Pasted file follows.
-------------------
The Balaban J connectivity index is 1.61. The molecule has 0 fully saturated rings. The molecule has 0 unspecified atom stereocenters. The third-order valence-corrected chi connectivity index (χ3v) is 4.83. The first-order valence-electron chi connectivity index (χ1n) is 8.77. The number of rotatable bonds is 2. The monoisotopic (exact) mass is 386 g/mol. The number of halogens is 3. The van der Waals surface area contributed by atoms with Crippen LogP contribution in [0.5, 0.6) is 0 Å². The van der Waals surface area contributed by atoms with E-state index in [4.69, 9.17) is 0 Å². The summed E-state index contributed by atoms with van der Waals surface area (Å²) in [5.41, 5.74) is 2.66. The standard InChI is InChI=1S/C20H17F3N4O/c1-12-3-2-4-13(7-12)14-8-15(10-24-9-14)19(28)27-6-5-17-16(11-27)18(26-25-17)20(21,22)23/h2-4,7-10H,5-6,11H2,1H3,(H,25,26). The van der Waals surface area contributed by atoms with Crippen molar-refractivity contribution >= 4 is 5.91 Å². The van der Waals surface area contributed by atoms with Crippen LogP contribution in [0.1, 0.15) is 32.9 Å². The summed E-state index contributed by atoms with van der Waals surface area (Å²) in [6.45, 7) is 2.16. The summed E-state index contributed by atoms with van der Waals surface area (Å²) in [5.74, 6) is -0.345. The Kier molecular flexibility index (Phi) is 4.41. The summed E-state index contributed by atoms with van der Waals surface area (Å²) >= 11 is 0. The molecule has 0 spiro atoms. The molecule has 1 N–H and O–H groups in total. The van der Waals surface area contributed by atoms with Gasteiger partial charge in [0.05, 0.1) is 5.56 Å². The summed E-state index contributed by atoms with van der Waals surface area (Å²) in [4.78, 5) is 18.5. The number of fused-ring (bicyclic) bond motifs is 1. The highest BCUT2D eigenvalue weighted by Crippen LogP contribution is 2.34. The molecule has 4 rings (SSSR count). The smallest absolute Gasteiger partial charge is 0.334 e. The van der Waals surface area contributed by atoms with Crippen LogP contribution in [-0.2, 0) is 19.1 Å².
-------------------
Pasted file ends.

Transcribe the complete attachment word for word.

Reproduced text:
The Balaban J connectivity index is 1.61. The molecule has 0 fully saturated rings. The molecule has 0 unspecified atom stereocenters. The third-order valence-corrected chi connectivity index (χ3v) is 4.83. The first-order valence-electron chi connectivity index (χ1n) is 8.77. The number of rotatable bonds is 2. The monoisotopic (exact) mass is 386 g/mol. The number of halogens is 3. The van der Waals surface area contributed by atoms with Crippen LogP contribution in [0.5, 0.6) is 0 Å². The van der Waals surface area contributed by atoms with E-state index in [4.69, 9.17) is 0 Å². The summed E-state index contributed by atoms with van der Waals surface area (Å²) in [5.41, 5.74) is 2.66. The standard InChI is InChI=1S/C20H17F3N4O/c1-12-3-2-4-13(7-12)14-8-15(10-24-9-14)19(28)27-6-5-17-16(11-27)18(26-25-17)20(21,22)23/h2-4,7-10H,5-6,11H2,1H3,(H,25,26). The van der Waals surface area contributed by atoms with Crippen molar-refractivity contribution >= 4 is 5.91 Å². The van der Waals surface area contributed by atoms with Crippen LogP contribution in [0.1, 0.15) is 32.9 Å². The summed E-state index contributed by atoms with van der Waals surface area (Å²) in [6.45, 7) is 2.16. The summed E-state index contributed by atoms with van der Waals surface area (Å²) in [5.74, 6) is -0.345. The Kier molecular flexibility index (Phi) is 4.41. The summed E-state index contributed by atoms with van der Waals surface area (Å²) >= 11 is 0. The molecule has 0 spiro atoms. The molecule has 1 N–H and O–H groups in total. The van der Waals surface area contributed by atoms with Gasteiger partial charge in [0.05, 0.1) is 5.56 Å². The summed E-state index contributed by atoms with van der Waals surface area (Å²) in [4.78, 5) is 18.5. The number of fused-ring (bicyclic) bond motifs is 1. The highest BCUT2D eigenvalue weighted by Crippen LogP contribution is 2.34. The molecule has 4 rings (SSSR count). The smallest absolute Gasteiger partial charge is 0.334 e. The van der Waals surface area contributed by atoms with Crippen LogP contribution in [-0.2, 0) is 19.1 Å².